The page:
The dissent reasons next that the language creating the contingent remainder-that if Forrest dies without issue, the stock in his trust “shall be transferred to and become a part of” Saidee and Caroline's trust fund-is simply intended to describe the recipient of the remainder. 167 Or.App. at 129, 2 P.3d at 395. The language does that, but it also does more. It both identifies the recipient of the remainder and also imposes a condition that can only be satisfied if Saidee and Caroline's trust fund exists at the time of Forrest's death. That dual role is not unusual. A will that gave property to B for life and specified that on her death the property would “descend to the heirs of her body only” both identified the recipients of the remainder and implied through the use of the word “heirs” a requirement of survivorship. Hawkins & Roberts v. Jerman, 147 Or. 657, 661, 35 P.2d 248 (1934). The testator in Hawkins & Roberts could have used a different phrase, such as B's children, to describe the class of persons who would take the property on B's death, but those terms would not ordinarily imply a condition of survivorship. See 2 The Law of Future Interests § 579. The terms the testator used in that case, and in this one, matter. Although the dissent would recast and minimize what Charles' will says, “the language as to the time of distribution actually expressed in [Charles'] will, if taken literally, cannot be carried out unless the legatee or devisee survived.” See id. § 576 at 11.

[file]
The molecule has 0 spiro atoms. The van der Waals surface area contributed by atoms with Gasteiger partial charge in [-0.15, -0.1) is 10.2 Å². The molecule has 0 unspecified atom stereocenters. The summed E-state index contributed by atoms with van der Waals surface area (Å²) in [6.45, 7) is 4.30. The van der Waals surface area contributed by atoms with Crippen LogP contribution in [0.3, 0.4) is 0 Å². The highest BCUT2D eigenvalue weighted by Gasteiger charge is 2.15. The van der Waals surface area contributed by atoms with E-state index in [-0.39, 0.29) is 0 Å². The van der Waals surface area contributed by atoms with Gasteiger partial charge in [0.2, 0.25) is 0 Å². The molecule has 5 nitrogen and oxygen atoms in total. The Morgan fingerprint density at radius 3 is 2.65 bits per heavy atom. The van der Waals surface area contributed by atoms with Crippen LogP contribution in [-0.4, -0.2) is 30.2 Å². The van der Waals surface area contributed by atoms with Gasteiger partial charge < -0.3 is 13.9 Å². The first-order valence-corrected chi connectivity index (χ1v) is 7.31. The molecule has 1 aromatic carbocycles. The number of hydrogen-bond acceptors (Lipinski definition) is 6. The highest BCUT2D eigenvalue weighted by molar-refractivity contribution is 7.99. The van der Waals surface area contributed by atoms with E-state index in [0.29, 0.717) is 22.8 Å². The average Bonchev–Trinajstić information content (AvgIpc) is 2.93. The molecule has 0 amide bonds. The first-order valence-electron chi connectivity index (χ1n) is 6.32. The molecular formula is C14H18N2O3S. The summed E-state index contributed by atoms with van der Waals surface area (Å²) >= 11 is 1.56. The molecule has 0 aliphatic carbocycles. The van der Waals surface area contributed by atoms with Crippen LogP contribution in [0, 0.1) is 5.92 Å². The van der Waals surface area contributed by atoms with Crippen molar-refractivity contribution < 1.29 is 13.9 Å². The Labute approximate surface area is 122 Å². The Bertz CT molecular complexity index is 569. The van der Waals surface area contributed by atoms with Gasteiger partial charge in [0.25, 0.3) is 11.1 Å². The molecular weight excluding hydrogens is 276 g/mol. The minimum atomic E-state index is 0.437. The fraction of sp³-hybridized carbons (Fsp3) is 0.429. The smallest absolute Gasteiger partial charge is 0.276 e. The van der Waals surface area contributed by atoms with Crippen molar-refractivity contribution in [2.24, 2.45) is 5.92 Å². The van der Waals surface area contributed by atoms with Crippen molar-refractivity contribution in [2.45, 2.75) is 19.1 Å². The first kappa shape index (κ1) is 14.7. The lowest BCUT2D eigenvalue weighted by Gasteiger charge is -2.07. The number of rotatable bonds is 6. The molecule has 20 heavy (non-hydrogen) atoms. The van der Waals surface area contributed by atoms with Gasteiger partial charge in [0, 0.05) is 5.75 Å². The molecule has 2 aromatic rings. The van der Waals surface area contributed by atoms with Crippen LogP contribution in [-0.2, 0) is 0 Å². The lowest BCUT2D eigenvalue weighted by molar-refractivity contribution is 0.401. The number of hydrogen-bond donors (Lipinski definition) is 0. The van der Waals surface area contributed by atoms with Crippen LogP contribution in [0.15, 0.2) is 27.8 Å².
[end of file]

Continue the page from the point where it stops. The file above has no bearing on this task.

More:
Finally, the dissent does not dispute that Charles' purpose in establishing Saidee and Caroline's trust was to provide for their care-a purpose that supports implying from the language a requirement of survivorship. The dissent reasons, however, that Charles had an additional purpose in mind. According to the dissent, Charles wanted to give Saidee the power to unify control of his company if Forrest died without issue. 167 Or.App. at 132, 2 P.3d at 397-98. The purpose the dissent attributes to Charles seems remote. For that purpose to come to pass, Caroline would have to die without issue, Saidee would have to die before Forrest, and Forrest would have to die without issue. Charles, however, presumably hoped that both his daughter and his son would have children and die leaving issue. In that event, the stock would stay divided. If Forrest had issue, but Caroline had none, the stock would still be divided although Caroline could have exercised the power of appointment over the stock in her trust and given it to Forrest if she had no issue and outlived Saidee. And if Forrest died without issue before Saidee or Caroline died, Charles may well have wanted the stock in Forrest's trust to go to Saidee and Caroline's trust. That is precisely what the will says; that would unite control in the company; and it is consistent with a requirement of survivorship. But the will provides no basis for speculating about Charles' corporate purpose beyond that.